Dave/Fatty in New York Times

He's too modest to point it out himself, but Dave is featured in Sunday's edition of the New York Times (free registration required).

The silent-film comedian Roscoe (Fatty) Arbuckle may seem like an unlikely inspiration for a jazz composer. But the trumpeter Dave Douglas's newest album serves as accompaniment, homage and apology to Arbuckle, whose career was destroyed when he was charged with rape and murder in 1921. "Keystone," set for release Sept. 20 on Mr. Douglas's own Greenleaf Music label (www.greenleafmusic.com), uses DualDisc technology in a multimedia package devoted to Arbuckle. The CD side of the disc includes 11 original songs; on the DVD side, five of those songs, in edited form, make up a new soundtrack for "Fatty and Mabel Adrift," a 1916 two-reeler that Arbuckle made, as director and star, for Mack Sennett at Keystone Film Studios. The DVD side also has a music video called "Just Another Murder," created from vignettes from another Arbuckle film, "Fatty's Tintype Tangle."

The project began when Jon Yanofsky, executive director of the Paramount Center for the Arts in Peekskill, N.Y., asked Mr. Douglas if he would like to write and perform some film scores in conjunction with a grant the center had received. Not wanting his music "to overpower the images," Mr. Douglas said, he chose to work with the Arbuckle films because their fast pace seemed to match well with the heavily grooved, electronica-steeped jazz riffs he was creating in his home studio. Mr. Douglas said he was also drawn by the present obscurity of the films; Arbuckle was one of the biggest stars of the silent era when the scandal struck, but he never regained his popularity even though he was eventually acquitted. Mr. Douglas and his band will perform live to screenings of "Fatty and Mabel Adrift," "Fatty's Tintype Tangle" and two other Arbuckle films on Oct. 1 at the Paramount Center (http://tickets.paramountcenter.org); a New York City performance is scheduled for Feb. 18.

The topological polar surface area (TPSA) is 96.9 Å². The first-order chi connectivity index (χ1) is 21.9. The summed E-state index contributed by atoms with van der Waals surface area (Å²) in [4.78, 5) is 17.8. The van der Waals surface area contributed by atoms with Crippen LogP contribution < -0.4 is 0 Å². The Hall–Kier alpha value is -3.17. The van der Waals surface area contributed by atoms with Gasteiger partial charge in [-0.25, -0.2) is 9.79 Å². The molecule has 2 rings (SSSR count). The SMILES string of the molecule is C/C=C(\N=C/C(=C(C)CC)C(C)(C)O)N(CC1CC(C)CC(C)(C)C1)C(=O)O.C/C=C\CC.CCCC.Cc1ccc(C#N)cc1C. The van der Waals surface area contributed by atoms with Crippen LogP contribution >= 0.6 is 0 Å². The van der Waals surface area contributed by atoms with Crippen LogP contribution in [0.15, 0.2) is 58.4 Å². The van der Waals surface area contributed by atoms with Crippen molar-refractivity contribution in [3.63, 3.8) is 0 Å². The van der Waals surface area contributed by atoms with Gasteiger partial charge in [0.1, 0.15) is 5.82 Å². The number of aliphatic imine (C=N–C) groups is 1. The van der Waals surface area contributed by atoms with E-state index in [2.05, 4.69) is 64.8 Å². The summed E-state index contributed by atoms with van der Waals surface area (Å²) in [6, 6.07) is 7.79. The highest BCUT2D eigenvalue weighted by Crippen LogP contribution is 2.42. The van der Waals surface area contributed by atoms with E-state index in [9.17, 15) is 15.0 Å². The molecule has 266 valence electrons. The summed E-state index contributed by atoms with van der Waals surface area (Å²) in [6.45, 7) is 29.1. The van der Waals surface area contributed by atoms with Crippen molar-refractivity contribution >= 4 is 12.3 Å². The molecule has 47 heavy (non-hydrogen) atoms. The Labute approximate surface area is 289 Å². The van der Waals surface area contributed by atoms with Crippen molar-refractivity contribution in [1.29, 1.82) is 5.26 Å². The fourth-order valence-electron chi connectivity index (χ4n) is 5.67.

Sharing a birthday (March 24) with Arbuckle "certainly piqued my interest," Mr. Douglas said. "But what really got me into the guy was realizing why his name was tarnished. It hit on my sense of social consciousness and made me want to be part of setting something right for Roscoe Arbuckle."

Internet is the new radio?

Slashdot has a post about how the Internet is affecting how music and people meet.

Richard Menta from MP3 Newswire recently posted an article that describes how the Net has shifted his tastes
from main stream radio artists to indie acts he discovered online.
Slashdot has run a number of articles dealing with the struggles of
independent artists and how the net is helping them. Between the recent
payola scandal and the incursion of Big Radio
into podcasting the major labels are pushing hard to monopolize what
they can. The good news is that Big Music is much slower adjusting to
the changes brought about by technology than Little Music and the sky
is looking rosier for the independent artist. In a July article, CNET also discussed how things are looking much better for the independents.

(via Slashdot)

Quick hits: around the music industry

If you haven't been keeping up on the state of the industry lately, well ... Mark Cuban calls it the definition of insanity.